I have two new amino acid gene sequences that I want to align to a reference genome. Is it a good idea to have a combined phylogenetic tree? what will this type phylogenetic analysis called?
Edit: just to point out a tree needs 4 taxa (sequences), so rather than one reference genome, 3 reference genomes. Thus for Blast you might need to produce a database (using 3 reference genomes) before Blasting. There are other Blast approaches to obtaining a large meaningful sample size ... thats a separate question
It called a combined alignment, or concatenated genes.
The theory is simply that if two genes evolve at noticeably different rates they can't be combined into a single alignment and make a tree from them. The theory goes back a long but the modern test is in IQTREE.
You take your two alignments and test them for equal rates via IQTREE
iqtree2 -s example.phy -p example.nex --symtest-only
Testing for a combined alignment is also described in my past answer here: The previous question was can you combined an rRNA gene with a protein gene and the answer is ...
Okay, you can't concatenate genes into a singular matrix particularly if these are rRNA genes versus protein genes, except in rare situations where the tests say 'thats okay' (below). This is simply because they evolve at very different rates rRNA genes have loci which evolve very slowly and are highly conserved.
The first part of the question was mapping the gene to a reference genome. Anything will do that ... local Blast works and using that is described in my answer to this question here:
If you loads of fasta seqs you'll need to make a database...
makeblastdb -in example700-1000.fa -parse_seqids -blastdb_version 5 -out laura700-1000.db -title "Laura 700 - 1000" -dbtype nucl
Then do this ...
blastn -query laura.fas -db laura700-1000.db -evalue 1e-6 -num_threads 4 -out blasthits.txt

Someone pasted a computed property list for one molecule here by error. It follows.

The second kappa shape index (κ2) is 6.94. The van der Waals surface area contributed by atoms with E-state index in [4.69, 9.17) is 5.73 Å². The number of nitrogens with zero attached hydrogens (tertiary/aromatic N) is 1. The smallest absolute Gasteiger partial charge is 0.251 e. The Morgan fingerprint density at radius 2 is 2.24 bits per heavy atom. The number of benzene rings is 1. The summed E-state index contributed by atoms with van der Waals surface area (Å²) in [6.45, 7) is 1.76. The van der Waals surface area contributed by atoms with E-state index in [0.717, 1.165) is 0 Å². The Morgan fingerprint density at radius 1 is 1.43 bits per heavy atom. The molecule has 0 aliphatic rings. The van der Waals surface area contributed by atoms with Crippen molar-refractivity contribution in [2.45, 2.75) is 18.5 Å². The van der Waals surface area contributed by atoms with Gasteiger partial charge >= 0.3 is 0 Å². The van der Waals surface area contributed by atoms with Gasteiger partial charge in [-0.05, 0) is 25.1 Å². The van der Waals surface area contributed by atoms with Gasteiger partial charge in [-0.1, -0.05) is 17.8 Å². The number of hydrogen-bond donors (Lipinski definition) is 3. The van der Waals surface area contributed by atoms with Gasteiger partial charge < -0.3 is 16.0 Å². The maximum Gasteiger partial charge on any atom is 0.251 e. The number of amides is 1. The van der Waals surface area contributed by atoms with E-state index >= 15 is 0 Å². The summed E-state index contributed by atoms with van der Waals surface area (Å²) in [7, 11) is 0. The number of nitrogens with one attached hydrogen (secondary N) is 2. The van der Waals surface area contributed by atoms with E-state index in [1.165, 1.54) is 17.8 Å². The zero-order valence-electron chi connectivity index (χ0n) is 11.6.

However if its just reference vs. query then you can just use the above command.
The alignment is best done via a specialist alignment package Muscle Super5 and that is described in my answer here. This is done after your obtained the homologous regions in your reference genomes.
HMM Super5 is a hidden Markov model (HMM) where gap penalties and the substitution matrix are the parameters at the centre of the model. That is the answer, thats why you can't change it - it does it itself and thats its purpose. Thus one algorithm (super5) is HMM for the gap-penalty and the other one I suspect isn't.
I would strongly recommend to find an outgroup or at least a fourth sequence. Building a phylogenetic tree with 3 sequences is doable but is tricky and error prone.
If you still want to do a 3-sequence analysis, you can align the two homologous proteins to the reference genome with exonerate, spaln or miniprot, extract the reference subsequence in the alignment, do a proper multiple-sequence alignment (MSA) with muscle or MAFFT, build a tree and put the root at the middle point of the longest branch (this assumes a molecular clock). After that, you can do typical phylogenetic analysis.
Whether the above works depends on the divergence of your sequences. If they are closely related and one sequence is a clear outgroup to the other two, the procedure could give you something, though having more sequences is still recommended.
EDIT in response to the comments: midpoint rooting assumes an approximate molecular clock across the whole tree. Severe violation of the assumption may lead to a wrong root. This approach is not very reliable due to the clock assumption.